Comprehensive planning is the antidote for ill-considered and isolated land use decisions, particularly those that adversely affect wetlands and watersheds, cause increased flooding, and promote wasteful sprawl. This said, detailed and informed comprehensive plans are expensive, particularly if they are going to guide development decisions regarding individual parcels of land.
In New York, localities are “encouraged, but not required” to have comprehensive plans under state law, as land use planning and regulation “is one of the most important functions of local government.” The state has provided some help, notably in local waterfront areas, but there has not been a consistent and well-funded commitment to furthering comprehensive planning generally. Because of the two percent tax cap, local governments are not likely to appropriate the funds to cover the considerable costs of needed land use plans; in fact, many have cut their planning and development staffs due to local fiscal restraints.
It would be exceedingly easy for the state to provide localities the help they need, especially in the lower Hudson Valley region. There is nearly unanimous sentiment that the Tappan Zee Bridge should include transit now or in the near future. For transit–bus or commuter rail–to function efficiently, regional transportation planning and local land use planning must connect. These are local prerogatives. The size and density of development around transit stations depends on the intensity of the ridership projected. Many of these transit station areas can be hubs for retail, office, and residential development, thereby contributing to the tax revenues of the local governments and making transit systems feasible. For local neighborhoods to absorb this additional density, transit station areas must be exceedingly well designed, fitted into the regional network, traffic must be carefully managed, parking provided, and livable places created. These are issues that occupy regional transportation agencies and their planners. Such fine-grained planning carries a cost, to be sure, but it has been done in many neighborhoods that support transit-oriented development throughout the United States. A modest percentage of the capital costs of a huge critical infrastructure project like the Tappan Zee Bridge would cover the costs of cogent, comprehensive, and coordinated land use and transportation planning.
The Governor’s recent economic development initiative has led to regional development strategies, including the one adopted by the Mid-Hudson Regional Economic Development Council. For truly comprehensive planning to occur, there must be a region defined so that the effects of development across municipal lines, watersheds, and economic market areas are considered. Thanks to the regional economic development planning enterprise, that problem is solved. In cooperation with the Mayors’ Redevelopment Roundtable supported by Pace Law School’s Land Use Law Center, the Mid-Hudson Council adopted an urban redevelopment strategy that lines up well with transit station area planning. That policy adopts five policies to support the revitalization of urban centers “as engines of regional prosperity”:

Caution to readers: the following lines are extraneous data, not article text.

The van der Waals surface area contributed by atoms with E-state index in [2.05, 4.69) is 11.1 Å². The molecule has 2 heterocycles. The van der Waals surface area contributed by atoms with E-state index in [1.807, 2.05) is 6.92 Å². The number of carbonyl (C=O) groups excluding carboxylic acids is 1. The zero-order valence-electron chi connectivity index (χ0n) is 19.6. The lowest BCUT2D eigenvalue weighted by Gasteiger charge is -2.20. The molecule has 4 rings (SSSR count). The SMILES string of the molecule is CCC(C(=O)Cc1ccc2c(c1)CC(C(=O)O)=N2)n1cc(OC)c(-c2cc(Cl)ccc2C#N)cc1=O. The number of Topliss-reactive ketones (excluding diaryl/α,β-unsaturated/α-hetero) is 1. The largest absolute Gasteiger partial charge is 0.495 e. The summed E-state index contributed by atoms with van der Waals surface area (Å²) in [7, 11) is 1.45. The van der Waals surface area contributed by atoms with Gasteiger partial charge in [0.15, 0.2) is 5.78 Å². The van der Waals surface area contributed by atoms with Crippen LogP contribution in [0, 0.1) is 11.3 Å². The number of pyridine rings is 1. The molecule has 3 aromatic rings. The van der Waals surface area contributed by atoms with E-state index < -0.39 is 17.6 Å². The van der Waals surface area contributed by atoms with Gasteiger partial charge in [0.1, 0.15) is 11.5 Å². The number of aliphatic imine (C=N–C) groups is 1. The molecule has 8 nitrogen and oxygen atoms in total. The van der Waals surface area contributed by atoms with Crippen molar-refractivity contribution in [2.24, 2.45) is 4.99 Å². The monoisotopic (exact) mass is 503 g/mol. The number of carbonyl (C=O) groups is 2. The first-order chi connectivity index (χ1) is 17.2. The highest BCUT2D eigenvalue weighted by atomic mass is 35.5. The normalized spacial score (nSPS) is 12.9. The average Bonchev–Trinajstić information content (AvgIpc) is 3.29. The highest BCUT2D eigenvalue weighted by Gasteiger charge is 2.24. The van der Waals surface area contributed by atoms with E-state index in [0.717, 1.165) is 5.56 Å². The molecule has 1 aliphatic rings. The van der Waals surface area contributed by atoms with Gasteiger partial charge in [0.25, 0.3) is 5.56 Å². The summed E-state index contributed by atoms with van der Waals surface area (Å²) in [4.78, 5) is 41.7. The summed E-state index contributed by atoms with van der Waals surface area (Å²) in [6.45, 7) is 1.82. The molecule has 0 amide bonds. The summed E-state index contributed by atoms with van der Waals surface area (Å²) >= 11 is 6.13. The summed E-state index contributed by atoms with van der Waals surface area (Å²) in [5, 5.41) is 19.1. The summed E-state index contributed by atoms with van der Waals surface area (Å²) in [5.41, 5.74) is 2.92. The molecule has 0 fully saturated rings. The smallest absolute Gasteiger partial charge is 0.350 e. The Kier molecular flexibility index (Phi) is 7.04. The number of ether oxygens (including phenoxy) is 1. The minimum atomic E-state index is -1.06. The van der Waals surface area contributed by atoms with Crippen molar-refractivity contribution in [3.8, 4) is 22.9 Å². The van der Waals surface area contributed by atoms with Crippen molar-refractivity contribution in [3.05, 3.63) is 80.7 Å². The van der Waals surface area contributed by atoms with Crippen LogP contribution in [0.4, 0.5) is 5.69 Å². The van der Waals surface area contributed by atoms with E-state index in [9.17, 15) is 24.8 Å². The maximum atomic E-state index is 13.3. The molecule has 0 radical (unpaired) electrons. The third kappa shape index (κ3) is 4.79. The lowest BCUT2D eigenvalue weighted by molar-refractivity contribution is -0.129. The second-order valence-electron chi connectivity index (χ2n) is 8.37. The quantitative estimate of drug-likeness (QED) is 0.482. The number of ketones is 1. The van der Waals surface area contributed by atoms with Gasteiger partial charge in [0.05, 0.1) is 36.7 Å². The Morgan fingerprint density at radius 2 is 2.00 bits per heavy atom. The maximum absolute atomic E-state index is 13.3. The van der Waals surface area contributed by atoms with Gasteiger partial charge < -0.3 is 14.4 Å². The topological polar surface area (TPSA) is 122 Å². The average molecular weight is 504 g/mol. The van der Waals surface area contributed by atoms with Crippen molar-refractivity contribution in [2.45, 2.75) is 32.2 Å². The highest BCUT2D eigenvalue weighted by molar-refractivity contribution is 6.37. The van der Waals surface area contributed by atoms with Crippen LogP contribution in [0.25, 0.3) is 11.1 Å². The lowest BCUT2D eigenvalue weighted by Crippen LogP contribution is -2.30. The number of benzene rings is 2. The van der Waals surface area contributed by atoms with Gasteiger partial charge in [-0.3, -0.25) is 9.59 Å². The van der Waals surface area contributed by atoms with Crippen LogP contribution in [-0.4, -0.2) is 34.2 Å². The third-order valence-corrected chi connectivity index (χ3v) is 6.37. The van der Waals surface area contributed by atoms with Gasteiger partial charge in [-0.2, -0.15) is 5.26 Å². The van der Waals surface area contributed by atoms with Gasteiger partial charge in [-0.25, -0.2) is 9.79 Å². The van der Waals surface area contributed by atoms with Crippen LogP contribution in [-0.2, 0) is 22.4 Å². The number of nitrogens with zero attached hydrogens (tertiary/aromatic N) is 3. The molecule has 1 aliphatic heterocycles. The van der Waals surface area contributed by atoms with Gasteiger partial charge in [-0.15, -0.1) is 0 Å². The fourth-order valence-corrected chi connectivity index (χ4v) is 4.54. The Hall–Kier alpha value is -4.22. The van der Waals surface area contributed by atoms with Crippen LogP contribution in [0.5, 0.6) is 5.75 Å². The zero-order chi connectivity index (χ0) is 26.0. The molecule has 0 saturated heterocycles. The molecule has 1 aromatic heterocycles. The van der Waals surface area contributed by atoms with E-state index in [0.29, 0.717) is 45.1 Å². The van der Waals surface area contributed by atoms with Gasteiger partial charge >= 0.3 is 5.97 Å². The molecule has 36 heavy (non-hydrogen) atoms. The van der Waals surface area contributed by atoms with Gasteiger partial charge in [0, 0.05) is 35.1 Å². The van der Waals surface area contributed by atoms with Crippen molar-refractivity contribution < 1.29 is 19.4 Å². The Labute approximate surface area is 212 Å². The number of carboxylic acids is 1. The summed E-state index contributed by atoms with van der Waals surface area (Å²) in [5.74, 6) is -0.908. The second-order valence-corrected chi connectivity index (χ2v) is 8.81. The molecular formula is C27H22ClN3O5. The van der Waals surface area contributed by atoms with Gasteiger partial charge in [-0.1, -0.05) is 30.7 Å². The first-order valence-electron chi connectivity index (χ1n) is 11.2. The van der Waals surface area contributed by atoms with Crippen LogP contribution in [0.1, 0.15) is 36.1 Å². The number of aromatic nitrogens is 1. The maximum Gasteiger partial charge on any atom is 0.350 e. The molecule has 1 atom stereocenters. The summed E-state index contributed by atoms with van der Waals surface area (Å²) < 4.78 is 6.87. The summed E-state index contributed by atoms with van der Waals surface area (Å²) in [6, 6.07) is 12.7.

1. Target regional growth in urban centers, whose compact, mixed-use development pattern creates an opportunity for growth that is sustainable, cost-effective, energy- and natural resource-conserving, climate-friendly, affordable, and attractive to young workers.
2. Promote the redevelopment of vacant and distressed properties, as well as the removal of blight and impediments to revitalization, by expanding state land bank legislation to cities that demonstrate the capacity to administer an integrated distressed property remediation program.
3. Encourage a State commitment to making improvements to existing infrastructure in urban centers more cost-effective.
4. Attract investment and lay the foundation for transformative projects in urban centers by encouraging economic development planning, promoting development readiness, and streamlining the development process.
5. Provide strategic implementation workshops and training programs in urban centers involving land use board members and economic development staff to build understanding of new standards, programs, and processes, and to enhance collaborative decision-making skills to facilitate an expedited development process.
The Mid-Hudson Regional Economic Development Council plays an influential role in the allocation of state funds to promote economic development in our region. It is a short step forward for these policies to be implemented through the provision of funds to those communities that will bear the burden and enjoy the benefits of serving the riders of the transit services needed to create an efficient mass transit system catalyzed by the replacement of the Tappan Zee Bridge. Other communities are struggling to understand how to take advantage of vacant and aging office parks, over 6 million square feet of which are vacant in Westchester alone, many of them located along the Tappan Zee transportation corridor.
With the billions about to be spent on the Bridge and the millions to be influenced by our Mid-Hudson Regional Economic Development Council, intelligent planning could successfully combine the Tappan Zee project with a redevelopment of the entire Mid-Hudson Valley. We have been waiting decades for such a moment.
For an expanded discussion of this topic, see “Region Can Be Ready for Smart Planning,” Prof. Nolon’s latest editorial in The Journal News.
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